There has to be another plan, and the Washington Post reports that there is:

President Trump and his advisers are launching a behemoth 2020 campaign operation combining his raw populist message from 2016 with a massive data-gathering and get-out-the-vote push aimed at dwarfing any previous presidential reelection effort, according to campaign advisers, White House aides, Republican officials and others briefed on the emerging strategy.

Trump’s advisers also believe the Democratic Party’s recent shift to the left on a host of issues, from the push for Medicare-for-all to a proposed Green New Deal, will help the president and other Republicans focus on a Trumpian message of strong economic growth, nationalist border restrictions and “America First” trade policies.

Trump’s “Make America Great Again” slogan will become, in signs and rally chants, “Keep America Great!”

But this is more of the same, with the volume cranked up to eleven:

The president’s strategy relies on a risky and relatively narrow path for victory, hinged on demonizing Trump’s eventual opponent and juicing turnout among his most avid supporters in Florida, Pennsylvania and the Upper Midwest – the same areas that won him the White House but where his popularity has waned since he was elected. Some advisers are particularly concerned about the president’s persistent unpopularity among female and suburban voters, and fear it will be difficult to replicate the outcome of 2016 without former Democratic nominee Hillary Clinton as a foil.

He can try to lead the loud and endless “lock her up” chants, but now there’s another possible response out there. Who are we talking about again? Hillary Clinton can ruin Donald Trump’s life by staying at home and watering the plants. All she needs to do is step back:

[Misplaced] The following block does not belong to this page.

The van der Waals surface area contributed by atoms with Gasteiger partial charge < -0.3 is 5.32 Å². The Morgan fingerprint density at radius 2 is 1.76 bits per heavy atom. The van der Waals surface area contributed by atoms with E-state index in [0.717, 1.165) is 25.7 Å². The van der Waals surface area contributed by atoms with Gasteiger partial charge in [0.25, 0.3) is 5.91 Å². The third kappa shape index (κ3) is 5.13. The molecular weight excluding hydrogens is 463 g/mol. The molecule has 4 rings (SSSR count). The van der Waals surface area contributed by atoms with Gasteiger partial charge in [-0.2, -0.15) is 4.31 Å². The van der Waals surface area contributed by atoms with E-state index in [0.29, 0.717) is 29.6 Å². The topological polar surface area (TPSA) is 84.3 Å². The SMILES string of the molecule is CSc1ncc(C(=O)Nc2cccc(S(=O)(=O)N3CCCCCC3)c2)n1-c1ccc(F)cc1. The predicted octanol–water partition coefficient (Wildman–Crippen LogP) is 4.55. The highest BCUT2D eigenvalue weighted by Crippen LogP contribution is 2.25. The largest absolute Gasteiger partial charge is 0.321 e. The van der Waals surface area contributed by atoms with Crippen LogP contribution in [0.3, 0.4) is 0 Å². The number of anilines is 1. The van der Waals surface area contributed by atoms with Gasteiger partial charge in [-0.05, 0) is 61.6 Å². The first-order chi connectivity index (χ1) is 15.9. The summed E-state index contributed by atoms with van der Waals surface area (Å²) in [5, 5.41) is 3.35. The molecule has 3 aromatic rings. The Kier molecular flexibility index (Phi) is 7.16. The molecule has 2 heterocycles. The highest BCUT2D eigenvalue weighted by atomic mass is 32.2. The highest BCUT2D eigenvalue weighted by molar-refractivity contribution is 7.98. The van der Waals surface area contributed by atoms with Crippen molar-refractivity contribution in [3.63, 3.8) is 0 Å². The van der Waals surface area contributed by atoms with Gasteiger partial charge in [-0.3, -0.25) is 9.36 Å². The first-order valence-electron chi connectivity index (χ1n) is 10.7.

Democrats – fresh off a wave midterm election that brought them control of the House – say Trump is a severely weakened incumbent with a tired anti-immigrant message who has alienated the female and suburban voters who will decide the election. They see his 2016 Electoral College victory as a fluke and his approval numbers, consistently stuck in the low 40s, as an opportunity. More than a dozen Democratic candidates are already competing for a chance to make him a one-term president.

“Trump is weak,” said Karine Jean-Pierre, a Democratic strategist and senior adviser at MoveOn. “And he’s doubling down on his shrinking base. Independents have left him, women have left him. I don’t think you would see this many people jumping in if they didn’t think Trump could be beat.”

Trump may know he could lose this thing:

Trump recently received an extensive slide-show briefing on the campaign effort in the White House residence and has taken intense interest in the details of the battle to come, advisers say. He regularly quizzes advisers about potential foes – such as Sens. Kamala D. Harris (D-Calif.) and Elizabeth Warren (D-Mass.) and former vice president Joe Biden – and about individual battleground states, such as Pennsylvania and Florida. He also has asked aides about the perceived popularity of his positions, such as his vow to remove troops from Syria, and is an avid consumer of polling data, advisers say.